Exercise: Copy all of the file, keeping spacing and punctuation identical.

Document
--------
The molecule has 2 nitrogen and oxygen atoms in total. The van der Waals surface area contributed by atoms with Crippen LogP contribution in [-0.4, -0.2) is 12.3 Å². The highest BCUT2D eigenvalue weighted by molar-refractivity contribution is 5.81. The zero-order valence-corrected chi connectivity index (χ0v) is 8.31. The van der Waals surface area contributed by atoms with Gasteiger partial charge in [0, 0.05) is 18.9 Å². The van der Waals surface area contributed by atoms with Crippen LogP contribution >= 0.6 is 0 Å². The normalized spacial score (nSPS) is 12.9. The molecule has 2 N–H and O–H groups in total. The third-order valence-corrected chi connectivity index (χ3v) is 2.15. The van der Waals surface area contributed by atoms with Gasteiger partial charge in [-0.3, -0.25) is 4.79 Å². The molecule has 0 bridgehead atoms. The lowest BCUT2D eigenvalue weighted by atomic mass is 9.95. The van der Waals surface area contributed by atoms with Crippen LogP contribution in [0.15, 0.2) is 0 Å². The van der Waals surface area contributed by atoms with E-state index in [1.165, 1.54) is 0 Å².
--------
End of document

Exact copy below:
The molecule has 2 nitrogen and oxygen atoms in total. The van der Waals surface area contributed by atoms with Crippen LogP contribution in [-0.4, -0.2) is 12.3 Å². The highest BCUT2D eigenvalue weighted by molar-refractivity contribution is 5.81. The zero-order valence-corrected chi connectivity index (χ0v) is 8.31. The van der Waals surface area contributed by atoms with Gasteiger partial charge in [0, 0.05) is 18.9 Å². The van der Waals surface area contributed by atoms with Crippen LogP contribution >= 0.6 is 0 Å². The normalized spacial score (nSPS) is 12.9. The molecule has 2 N–H and O–H groups in total. The third-order valence-corrected chi connectivity index (χ3v) is 2.15. The van der Waals surface area contributed by atoms with Gasteiger partial charge in [-0.3, -0.25) is 4.79 Å². The molecule has 0 bridgehead atoms. The lowest BCUT2D eigenvalue weighted by atomic mass is 9.95. The van der Waals surface area contributed by atoms with Crippen LogP contribution in [0.15, 0.2) is 0 Å². The van der Waals surface area contributed by atoms with E-state index in [1.165, 1.54) is 0 Å².